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For members of Congress eager for their winter break, it was a real D.C. Christmas miracle.

On Thursday, the House of Representatives was set to vote on a rule that would affect whether an enormous spending bill, colloquially known as the "CRomnibus," would pass in time to prevent a government shutdown.

And it all came down to a Santa Claus impersonator.

Rep. Kerry Bentivolio, an outgoing House member from Michigan, is a reindeer farmer in his spare time. And as a Republican, he was the final deciding vote on the rule, which he originally voted against.

With no time left and Democrats on the floor shouting for the vote to be called, Bentivolio was spotted approaching the front of the chamber. Within moments, the vote tally changed in favor of passage. As Bentivolio slowly ambled back up an aisle to the rear of the House chamber, he seemed to say nothing to members as he passed them.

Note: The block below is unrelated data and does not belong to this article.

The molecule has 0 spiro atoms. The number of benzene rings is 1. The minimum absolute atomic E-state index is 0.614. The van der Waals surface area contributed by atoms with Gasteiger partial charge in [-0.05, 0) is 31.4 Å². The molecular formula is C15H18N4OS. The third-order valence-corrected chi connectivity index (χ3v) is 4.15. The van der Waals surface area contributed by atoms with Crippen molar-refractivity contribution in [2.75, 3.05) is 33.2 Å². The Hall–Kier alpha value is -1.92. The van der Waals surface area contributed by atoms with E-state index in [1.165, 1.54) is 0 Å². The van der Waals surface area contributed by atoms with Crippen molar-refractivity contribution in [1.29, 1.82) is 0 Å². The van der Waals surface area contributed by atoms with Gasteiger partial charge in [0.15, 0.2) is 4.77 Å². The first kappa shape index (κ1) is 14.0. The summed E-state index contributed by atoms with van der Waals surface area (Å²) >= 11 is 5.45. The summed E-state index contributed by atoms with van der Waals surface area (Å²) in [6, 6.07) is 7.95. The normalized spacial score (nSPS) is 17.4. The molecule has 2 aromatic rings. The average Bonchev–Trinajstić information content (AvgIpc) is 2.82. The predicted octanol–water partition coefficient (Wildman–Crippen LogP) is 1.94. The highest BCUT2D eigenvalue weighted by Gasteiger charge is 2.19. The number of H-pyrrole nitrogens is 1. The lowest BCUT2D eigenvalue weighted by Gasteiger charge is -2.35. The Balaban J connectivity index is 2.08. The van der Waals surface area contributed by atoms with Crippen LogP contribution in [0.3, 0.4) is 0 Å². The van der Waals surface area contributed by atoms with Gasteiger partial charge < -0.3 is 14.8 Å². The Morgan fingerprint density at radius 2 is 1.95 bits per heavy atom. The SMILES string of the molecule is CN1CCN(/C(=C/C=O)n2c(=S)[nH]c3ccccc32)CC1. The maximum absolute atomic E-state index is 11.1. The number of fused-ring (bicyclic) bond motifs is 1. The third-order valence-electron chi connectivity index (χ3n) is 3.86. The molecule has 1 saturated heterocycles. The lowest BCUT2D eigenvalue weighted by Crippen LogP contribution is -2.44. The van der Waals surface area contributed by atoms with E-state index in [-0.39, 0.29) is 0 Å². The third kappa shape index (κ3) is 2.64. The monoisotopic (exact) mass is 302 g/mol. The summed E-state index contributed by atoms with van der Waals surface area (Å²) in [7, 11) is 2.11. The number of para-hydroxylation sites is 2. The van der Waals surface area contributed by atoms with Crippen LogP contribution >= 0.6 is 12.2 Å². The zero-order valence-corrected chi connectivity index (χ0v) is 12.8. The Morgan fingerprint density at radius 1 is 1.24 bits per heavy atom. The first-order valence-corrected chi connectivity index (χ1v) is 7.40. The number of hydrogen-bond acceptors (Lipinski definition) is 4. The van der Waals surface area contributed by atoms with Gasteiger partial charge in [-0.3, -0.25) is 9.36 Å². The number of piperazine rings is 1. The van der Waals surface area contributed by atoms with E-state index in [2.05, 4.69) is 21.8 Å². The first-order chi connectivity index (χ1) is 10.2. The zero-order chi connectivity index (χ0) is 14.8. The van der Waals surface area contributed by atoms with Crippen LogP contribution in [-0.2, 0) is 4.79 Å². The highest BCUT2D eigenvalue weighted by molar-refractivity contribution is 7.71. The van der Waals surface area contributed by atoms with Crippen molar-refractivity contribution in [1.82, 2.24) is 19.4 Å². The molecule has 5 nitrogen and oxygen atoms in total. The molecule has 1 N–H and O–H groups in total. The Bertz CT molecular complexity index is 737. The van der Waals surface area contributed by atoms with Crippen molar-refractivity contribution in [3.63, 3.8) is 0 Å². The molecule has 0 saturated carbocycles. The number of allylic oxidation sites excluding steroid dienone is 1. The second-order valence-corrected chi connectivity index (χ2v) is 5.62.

The rule passed, 214-212.

As Bloomberg Politics' Dave Weigel noted:

If the rule hadn't passed, it would have derailed the spending bill and made a possible government shutdown—or the need for members to work through Christmas—all that more likely.

"If we don't get finished today, we're going to be here until Christmas," House Speaker John Boehner told reporters Thursday morning, before the vote. "You all know how this process works."

And nearly single-handedly, Bentivolio won the War on Congress's Christmas Break. The Santa Claus role is one that Bentivolio doesn't take lightly, either.

In 2012, Betsy Woodruff profiled Bentivolio for the National Review, and came out with this amazing detail about how seriously Bentivolio takes his job:

He once testified under oath that he thinks of himself as impersonating Kerry Bentivolio for eleven months, rather than Kris Kringle for just one — testimony that made headlines recently when reporters learned of it. "That's what you have to do, you get in character!" he tells me. "I think I'm Santa when I'm Santa."

One hitch in this perfect Christmas narrative: Republican Rep. Stutzman of Indiana also switched his vote, although he voted before Bentivolio. It is unclear whether Stutzman also dabbles in holiday-character impersonation.


Billy House contributed to this article

This article is from the archive of our partner National Journal.

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